Bertolucci declares Cannes film festival open

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The Independent Culture

The 64th edition of the Cannes film festival opened on Wednesday with a black-tie screening of Woody Allen's "Midnight in Paris" and a salute to veteran Italian director Bernardo Bertolucci.

"I declare the Cannes festival open," Bertolucci said in Italian and French, after French actress Melanie Laurent, the evening's master of ceremonies, invited him to do the honours and "cut the ribbon".

Minutes earlier, the septuagenarian wheelchair-bound Bertolucci was visibly moved as he was presented with a Palme d'Honneur for his life's work including "Last Tango in Paris" and "The Last Emperor".

"The surprise makes this even more important," said Bertolucci, who has never won a coveted Palme D'Or despite his respected oeuvre.

He dedicated his award to Allen "who I can see in his seat with a strange expression I've never seen in his films" - Allen looked poker-faced slumped in his seat - and to Robert De Niro, president of this year's Palme d'Or jury, "a big, big friend".

"And then I'd like to dedicate this honorary Palme to all Italians who still have the strength and the energy to struggle, to criticise and to be indignant," Bertolucci added.

De Niro, 67, tasked with his eight fellow jurors to pick this year's Palme d'Or winner from 20 films in competition, was equally touched by the screening of a brisk review of his life's work, from "Taxi Driver" and "Raging Bull" to "The Mission" and "Analyze This".

"Thank you for inviting me here to the 75th, er, 64th festival," he said in respectable French in response to a lengthy standing ovation. "I hope I will do good work. Thank you."

Billed by organisers as "a love letter" to the French capital, "Midnight in Paris" stars Owen Wilson and Rachel McAdams - plus French first lady Carla Bruni-Sarkozy, cast in a bit part as a museum curator.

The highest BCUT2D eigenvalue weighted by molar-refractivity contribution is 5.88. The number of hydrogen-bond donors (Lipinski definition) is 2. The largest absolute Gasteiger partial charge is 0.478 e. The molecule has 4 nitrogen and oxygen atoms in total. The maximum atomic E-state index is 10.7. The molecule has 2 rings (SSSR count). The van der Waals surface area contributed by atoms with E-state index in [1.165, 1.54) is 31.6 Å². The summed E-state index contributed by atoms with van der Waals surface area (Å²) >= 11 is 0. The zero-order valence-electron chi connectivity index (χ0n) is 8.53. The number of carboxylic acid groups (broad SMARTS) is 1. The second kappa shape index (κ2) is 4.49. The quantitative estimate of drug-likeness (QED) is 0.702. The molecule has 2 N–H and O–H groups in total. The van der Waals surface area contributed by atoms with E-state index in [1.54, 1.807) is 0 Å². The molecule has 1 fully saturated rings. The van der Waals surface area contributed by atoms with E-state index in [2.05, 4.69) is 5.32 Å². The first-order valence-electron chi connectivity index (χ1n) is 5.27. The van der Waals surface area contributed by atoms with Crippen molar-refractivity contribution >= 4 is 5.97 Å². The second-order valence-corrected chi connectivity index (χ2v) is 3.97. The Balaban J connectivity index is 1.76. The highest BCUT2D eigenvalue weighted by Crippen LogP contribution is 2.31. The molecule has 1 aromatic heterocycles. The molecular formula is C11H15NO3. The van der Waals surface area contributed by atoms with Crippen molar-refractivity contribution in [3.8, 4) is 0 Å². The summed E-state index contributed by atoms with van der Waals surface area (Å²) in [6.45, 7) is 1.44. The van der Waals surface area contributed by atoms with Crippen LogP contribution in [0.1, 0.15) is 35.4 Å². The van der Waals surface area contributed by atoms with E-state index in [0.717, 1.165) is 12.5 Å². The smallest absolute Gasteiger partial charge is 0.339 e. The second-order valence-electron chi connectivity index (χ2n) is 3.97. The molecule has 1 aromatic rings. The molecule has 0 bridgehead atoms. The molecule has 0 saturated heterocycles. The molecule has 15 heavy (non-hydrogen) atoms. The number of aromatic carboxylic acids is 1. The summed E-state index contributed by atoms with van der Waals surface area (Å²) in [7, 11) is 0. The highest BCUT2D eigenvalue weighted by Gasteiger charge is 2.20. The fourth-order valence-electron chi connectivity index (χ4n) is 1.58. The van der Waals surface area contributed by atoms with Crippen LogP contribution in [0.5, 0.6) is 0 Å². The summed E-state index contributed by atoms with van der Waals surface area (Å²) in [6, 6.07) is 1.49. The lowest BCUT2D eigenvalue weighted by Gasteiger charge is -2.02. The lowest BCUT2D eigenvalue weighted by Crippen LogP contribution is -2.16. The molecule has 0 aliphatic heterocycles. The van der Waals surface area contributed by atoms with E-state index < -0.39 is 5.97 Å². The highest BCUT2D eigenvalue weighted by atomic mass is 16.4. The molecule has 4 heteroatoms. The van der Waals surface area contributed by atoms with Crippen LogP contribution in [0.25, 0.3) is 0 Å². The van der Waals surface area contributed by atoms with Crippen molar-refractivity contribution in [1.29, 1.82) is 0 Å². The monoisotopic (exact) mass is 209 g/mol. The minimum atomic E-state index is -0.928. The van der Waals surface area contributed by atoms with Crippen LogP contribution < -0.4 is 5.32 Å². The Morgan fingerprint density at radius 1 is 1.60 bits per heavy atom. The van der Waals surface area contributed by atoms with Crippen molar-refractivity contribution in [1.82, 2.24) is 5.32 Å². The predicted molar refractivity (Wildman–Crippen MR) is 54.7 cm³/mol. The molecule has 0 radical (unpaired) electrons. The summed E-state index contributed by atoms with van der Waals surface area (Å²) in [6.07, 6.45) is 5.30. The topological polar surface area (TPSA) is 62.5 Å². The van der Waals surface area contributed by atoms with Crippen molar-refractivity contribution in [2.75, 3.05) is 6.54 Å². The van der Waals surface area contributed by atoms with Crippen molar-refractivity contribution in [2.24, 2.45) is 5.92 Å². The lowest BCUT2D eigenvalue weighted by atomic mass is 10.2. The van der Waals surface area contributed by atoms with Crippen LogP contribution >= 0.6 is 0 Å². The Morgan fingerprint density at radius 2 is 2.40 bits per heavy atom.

The supermodel-turned-singer skipped Wednesday's gala for what she called "personal and professional reasons" - stirring rumours that she is pregnant with President Nicolas Sarkozy's child.

"She's a singer, she plays guitar and she has a theatrical feel," Allen, 75, said after a press screening that earned warm applause. "And so she came in and did her part very gracefully."

Crowds gathered on the pavement outside the Palais des Festivals to catch a glimpse of Hollywood stars and up-and-coming directors filing up the red carpet for the gala evening opening.

A rich galaxy of film stars has descended on Cannes, with the likes of Johnny Depp and Penelope Cruz - appearing in the 3-D adventure caper "Pirates of the Caribbean: On Stranger Tides" - expected in town.

Power couple Angelina Jolie and Brad Pitt were also awaited - but beating them to town on Wednesday was pop singer Lady Gaga, who swanned into Cannes on Wednesday to promote her new album "Born This Way".

Fresh work from Spain's Pedro Almodovar, Denmark's Lars Von Trier and Belgium's Dardenne brothers, are among the 20 films that are up for the Palme d'Or.

Sharing jury duty with De Niro are Hollywood stars Uma Thurman and Jude Law, Hong Kong director Johnny To and film producer Shi Nansun, and French director Olivier Assayas, among others.

"We'll be sitting there, watching movies, then we'll figure it out," said De Niro when asked how the jury would fulfil its mission. "For me, there's no prescribed way. We go to the movies, then talk about them, discuss them."

Seven hundred police officers have been detailed to the festival, but in the wake of the killing of Osama bin Laden, security on Wednesday around Cannes - which triples in size for the event - seemed relaxed.

In a salute to change in the Middle East, the festival is honouring Egypt as its first "guest country," and presenting films by convicted Iranian directors Jafar Panahi and Mohammad Rasoulof, made in "semi-clandestine conditions".

Causing a stir among documentaries is "Unlawful Killing," an account of the inquest into the August 1997 death of Princess Diana that reportedly includes a gruesome black-and-white close-up of her dying.